"Faris reports on the disturbing alliances forming in Europe between environmentalists and anti-immigration groups; the emergence in Brazil due to deforestation of new diseases and redistribution of older ones; how hurricanes—and insurance companies are changing the demographics of the Gulf Coast; the impact of hotter summers on the west coast; the impact of water shortages on the political climate in India and Pakistan; and the land grab taking place in the Artic, posing a host of political and environmental problems. The stories in Forecast are far-flung, and that's the point: Faris succeeds in conveying, with great urgency, that global warming has already and will continue to affect our planet and its inhabitants in ways beyond which most people can comprehend—but that we must, and immediately."—Jessica Rae Patton, E—The Environmental Magazine
"The title Forecast suggests both weather report and a more general prediction of things to come. Yet, interestingly, this book does not leap into a hypothetical global future. Instead, it gives us an account of where and how the brunt of human-induced climate change is being felt right now, using this as an indication of the direction in which we are heading. Each chapter gives a concrete example of how the consequences of our carbon-intensive lifestyles are already being expressed in economics, politics and culture. And it's not pretty . . . A journalist who has lived in Nigeria, Kenya, Turkey and China, Faris is adept at interweaving his own observations and interpretations with those of scientists, social commentators and members of the communities he visits. One of the most insightful and discomforting chapters of his book looks at the way Europe's anti-immigration political parties are strategically adopting the language of sustainability. A key member of the far-right British Nationalist Party tells Faris: 'The point is to start preparing now by putting the ideology and language of environmentalism into nationalism. It's the crisis of the future. That and overpopulation, which are symptoms of exactly the same thing. People that have an irreverence for the land breed like rabbits.' And yet, as Faris points out in a searing epilogue, it is the developing world that is far more vulnerable to the effects of climate change, which is fuelled largely by emissions from the developed nations. Emissions know no borders, and neither should responsibility for our environment."—G Magazine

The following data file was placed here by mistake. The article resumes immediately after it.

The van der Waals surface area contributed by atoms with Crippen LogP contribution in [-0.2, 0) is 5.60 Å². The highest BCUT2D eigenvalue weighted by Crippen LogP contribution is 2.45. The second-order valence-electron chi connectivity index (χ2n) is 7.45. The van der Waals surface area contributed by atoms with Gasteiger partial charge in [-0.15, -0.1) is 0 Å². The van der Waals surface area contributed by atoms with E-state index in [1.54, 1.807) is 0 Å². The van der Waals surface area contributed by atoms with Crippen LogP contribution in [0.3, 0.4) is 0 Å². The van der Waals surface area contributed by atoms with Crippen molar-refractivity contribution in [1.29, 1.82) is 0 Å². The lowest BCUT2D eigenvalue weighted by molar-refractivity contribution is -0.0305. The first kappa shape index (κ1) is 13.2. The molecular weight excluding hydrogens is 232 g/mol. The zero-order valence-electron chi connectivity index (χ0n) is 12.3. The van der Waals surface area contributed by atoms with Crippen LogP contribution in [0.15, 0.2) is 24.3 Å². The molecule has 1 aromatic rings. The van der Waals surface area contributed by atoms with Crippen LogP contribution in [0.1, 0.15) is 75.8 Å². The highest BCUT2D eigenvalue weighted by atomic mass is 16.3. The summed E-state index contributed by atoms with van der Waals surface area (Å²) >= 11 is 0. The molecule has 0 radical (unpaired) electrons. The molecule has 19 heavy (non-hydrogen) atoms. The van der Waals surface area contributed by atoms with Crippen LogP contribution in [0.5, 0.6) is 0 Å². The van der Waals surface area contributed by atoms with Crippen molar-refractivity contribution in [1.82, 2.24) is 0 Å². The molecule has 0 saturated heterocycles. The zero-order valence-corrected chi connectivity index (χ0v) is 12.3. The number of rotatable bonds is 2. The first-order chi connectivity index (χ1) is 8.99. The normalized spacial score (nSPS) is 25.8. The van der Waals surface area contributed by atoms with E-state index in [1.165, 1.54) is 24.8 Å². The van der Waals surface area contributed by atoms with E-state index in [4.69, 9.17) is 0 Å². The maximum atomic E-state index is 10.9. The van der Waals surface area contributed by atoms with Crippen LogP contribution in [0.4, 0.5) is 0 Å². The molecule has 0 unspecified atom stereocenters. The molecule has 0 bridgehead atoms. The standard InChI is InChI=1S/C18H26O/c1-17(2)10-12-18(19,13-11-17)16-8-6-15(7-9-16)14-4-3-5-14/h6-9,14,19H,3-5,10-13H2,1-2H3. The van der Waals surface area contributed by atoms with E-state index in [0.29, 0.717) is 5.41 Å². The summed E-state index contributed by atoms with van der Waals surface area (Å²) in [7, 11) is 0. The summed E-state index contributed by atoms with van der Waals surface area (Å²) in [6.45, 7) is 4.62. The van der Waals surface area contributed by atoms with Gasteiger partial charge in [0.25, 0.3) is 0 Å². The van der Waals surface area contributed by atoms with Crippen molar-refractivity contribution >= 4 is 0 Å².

Stephan Faris is a journalist who specializes in writing about the developing world. Since 2000, he has covered Africa, the Middle East, and China for publications including Time, Fortune, The Atlantic Monthly, and Salon. He has lived in Nigeria, Kenya, Turkey, and China. He now lives in Rome with his wife and three-year-old son.
Stephan Faris discusses Forecast and his inspiration for writing the book.